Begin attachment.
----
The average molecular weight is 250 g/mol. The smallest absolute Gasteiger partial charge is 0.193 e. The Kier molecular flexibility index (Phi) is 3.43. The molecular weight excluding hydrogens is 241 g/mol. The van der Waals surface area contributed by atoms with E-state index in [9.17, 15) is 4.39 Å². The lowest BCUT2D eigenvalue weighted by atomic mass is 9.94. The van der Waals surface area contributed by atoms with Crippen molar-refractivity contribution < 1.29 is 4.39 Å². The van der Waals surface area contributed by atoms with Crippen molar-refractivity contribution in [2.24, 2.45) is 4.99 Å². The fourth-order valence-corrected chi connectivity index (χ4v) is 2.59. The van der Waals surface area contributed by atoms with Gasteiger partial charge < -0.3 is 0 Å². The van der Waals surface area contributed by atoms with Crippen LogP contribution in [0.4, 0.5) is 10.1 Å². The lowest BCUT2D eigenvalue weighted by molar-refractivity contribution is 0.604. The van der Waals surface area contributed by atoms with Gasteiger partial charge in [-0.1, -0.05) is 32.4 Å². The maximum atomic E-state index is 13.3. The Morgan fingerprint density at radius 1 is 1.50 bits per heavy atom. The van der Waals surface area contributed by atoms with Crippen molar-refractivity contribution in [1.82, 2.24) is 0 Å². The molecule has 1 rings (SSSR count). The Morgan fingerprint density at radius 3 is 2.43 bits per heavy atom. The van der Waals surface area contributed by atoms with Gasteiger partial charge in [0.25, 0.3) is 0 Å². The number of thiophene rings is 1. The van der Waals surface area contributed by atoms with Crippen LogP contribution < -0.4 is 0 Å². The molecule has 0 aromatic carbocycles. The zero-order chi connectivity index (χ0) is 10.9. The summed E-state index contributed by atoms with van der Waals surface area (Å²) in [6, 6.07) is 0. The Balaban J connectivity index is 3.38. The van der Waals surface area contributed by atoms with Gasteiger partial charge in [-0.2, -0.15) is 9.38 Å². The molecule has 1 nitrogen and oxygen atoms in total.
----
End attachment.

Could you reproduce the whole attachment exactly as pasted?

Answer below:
The average molecular weight is 250 g/mol. The smallest absolute Gasteiger partial charge is 0.193 e. The Kier molecular flexibility index (Phi) is 3.43. The molecular weight excluding hydrogens is 241 g/mol. The van der Waals surface area contributed by atoms with E-state index in [9.17, 15) is 4.39 Å². The lowest BCUT2D eigenvalue weighted by atomic mass is 9.94. The van der Waals surface area contributed by atoms with Crippen molar-refractivity contribution < 1.29 is 4.39 Å². The van der Waals surface area contributed by atoms with Crippen molar-refractivity contribution in [2.24, 2.45) is 4.99 Å². The fourth-order valence-corrected chi connectivity index (χ4v) is 2.59. The van der Waals surface area contributed by atoms with Gasteiger partial charge < -0.3 is 0 Å². The van der Waals surface area contributed by atoms with Crippen LogP contribution in [0.4, 0.5) is 10.1 Å². The lowest BCUT2D eigenvalue weighted by molar-refractivity contribution is 0.604. The van der Waals surface area contributed by atoms with Gasteiger partial charge in [-0.1, -0.05) is 32.4 Å². The maximum atomic E-state index is 13.3. The Morgan fingerprint density at radius 1 is 1.50 bits per heavy atom. The van der Waals surface area contributed by atoms with Crippen molar-refractivity contribution in [1.82, 2.24) is 0 Å². The molecule has 1 rings (SSSR count). The Morgan fingerprint density at radius 3 is 2.43 bits per heavy atom. The van der Waals surface area contributed by atoms with Gasteiger partial charge in [0.25, 0.3) is 0 Å². The number of thiophene rings is 1. The van der Waals surface area contributed by atoms with Crippen LogP contribution < -0.4 is 0 Å². The molecule has 0 aromatic carbocycles. The zero-order chi connectivity index (χ0) is 10.9. The summed E-state index contributed by atoms with van der Waals surface area (Å²) in [6, 6.07) is 0. The Balaban J connectivity index is 3.38. The van der Waals surface area contributed by atoms with Gasteiger partial charge in [-0.2, -0.15) is 9.38 Å². The molecule has 1 nitrogen and oxygen atoms in total.